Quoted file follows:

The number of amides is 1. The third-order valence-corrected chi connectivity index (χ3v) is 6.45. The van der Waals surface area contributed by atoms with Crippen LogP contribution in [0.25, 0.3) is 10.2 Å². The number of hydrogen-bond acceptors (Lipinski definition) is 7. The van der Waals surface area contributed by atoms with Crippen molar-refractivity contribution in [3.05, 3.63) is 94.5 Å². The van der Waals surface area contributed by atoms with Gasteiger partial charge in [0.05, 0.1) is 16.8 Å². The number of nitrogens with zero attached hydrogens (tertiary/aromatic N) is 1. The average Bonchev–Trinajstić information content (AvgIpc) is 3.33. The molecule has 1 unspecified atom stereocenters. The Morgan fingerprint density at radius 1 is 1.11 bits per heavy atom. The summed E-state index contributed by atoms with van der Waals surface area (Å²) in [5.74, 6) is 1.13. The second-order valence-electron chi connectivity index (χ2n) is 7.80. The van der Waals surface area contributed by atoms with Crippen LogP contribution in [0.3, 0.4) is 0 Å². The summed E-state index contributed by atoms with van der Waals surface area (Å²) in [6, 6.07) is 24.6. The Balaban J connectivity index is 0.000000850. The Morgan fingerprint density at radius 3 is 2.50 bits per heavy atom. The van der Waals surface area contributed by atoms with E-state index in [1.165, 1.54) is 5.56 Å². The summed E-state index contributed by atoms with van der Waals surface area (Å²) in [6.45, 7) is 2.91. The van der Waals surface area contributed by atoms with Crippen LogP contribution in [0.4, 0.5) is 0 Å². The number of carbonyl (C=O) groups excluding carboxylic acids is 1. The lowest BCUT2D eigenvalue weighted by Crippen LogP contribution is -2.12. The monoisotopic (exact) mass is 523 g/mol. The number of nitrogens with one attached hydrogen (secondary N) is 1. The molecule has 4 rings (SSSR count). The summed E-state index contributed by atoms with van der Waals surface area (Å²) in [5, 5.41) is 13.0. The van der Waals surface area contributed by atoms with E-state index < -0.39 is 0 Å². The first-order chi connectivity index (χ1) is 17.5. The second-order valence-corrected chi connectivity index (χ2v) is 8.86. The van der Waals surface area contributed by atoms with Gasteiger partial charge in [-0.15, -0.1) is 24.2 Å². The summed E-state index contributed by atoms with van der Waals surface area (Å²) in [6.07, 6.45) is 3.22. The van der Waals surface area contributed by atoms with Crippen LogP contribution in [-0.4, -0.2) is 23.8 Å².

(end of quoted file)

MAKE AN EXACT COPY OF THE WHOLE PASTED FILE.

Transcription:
The number of amides is 1. The third-order valence-corrected chi connectivity index (χ3v) is 6.45. The van der Waals surface area contributed by atoms with Crippen LogP contribution in [0.25, 0.3) is 10.2 Å². The number of hydrogen-bond acceptors (Lipinski definition) is 7. The van der Waals surface area contributed by atoms with Crippen molar-refractivity contribution in [3.05, 3.63) is 94.5 Å². The van der Waals surface area contributed by atoms with Gasteiger partial charge in [0.05, 0.1) is 16.8 Å². The number of nitrogens with zero attached hydrogens (tertiary/aromatic N) is 1. The average Bonchev–Trinajstić information content (AvgIpc) is 3.33. The molecule has 1 unspecified atom stereocenters. The Morgan fingerprint density at radius 1 is 1.11 bits per heavy atom. The summed E-state index contributed by atoms with van der Waals surface area (Å²) in [5.74, 6) is 1.13. The second-order valence-electron chi connectivity index (χ2n) is 7.80. The van der Waals surface area contributed by atoms with Crippen LogP contribution in [0.3, 0.4) is 0 Å². The summed E-state index contributed by atoms with van der Waals surface area (Å²) in [6, 6.07) is 24.6. The Balaban J connectivity index is 0.000000850. The Morgan fingerprint density at radius 3 is 2.50 bits per heavy atom. The van der Waals surface area contributed by atoms with E-state index in [1.165, 1.54) is 5.56 Å². The summed E-state index contributed by atoms with van der Waals surface area (Å²) in [6.45, 7) is 2.91. The van der Waals surface area contributed by atoms with Crippen LogP contribution in [0.4, 0.5) is 0 Å². The number of carbonyl (C=O) groups excluding carboxylic acids is 1. The lowest BCUT2D eigenvalue weighted by Crippen LogP contribution is -2.12. The monoisotopic (exact) mass is 523 g/mol. The number of nitrogens with one attached hydrogen (secondary N) is 1. The molecule has 4 rings (SSSR count). The summed E-state index contributed by atoms with van der Waals surface area (Å²) in [5, 5.41) is 13.0. The van der Waals surface area contributed by atoms with E-state index < -0.39 is 0 Å². The first-order chi connectivity index (χ1) is 17.5. The second-order valence-corrected chi connectivity index (χ2v) is 8.86. The van der Waals surface area contributed by atoms with Gasteiger partial charge in [-0.15, -0.1) is 24.2 Å². The summed E-state index contributed by atoms with van der Waals surface area (Å²) in [6.07, 6.45) is 3.22. The van der Waals surface area contributed by atoms with Crippen LogP contribution in [-0.4, -0.2) is 23.8 Å².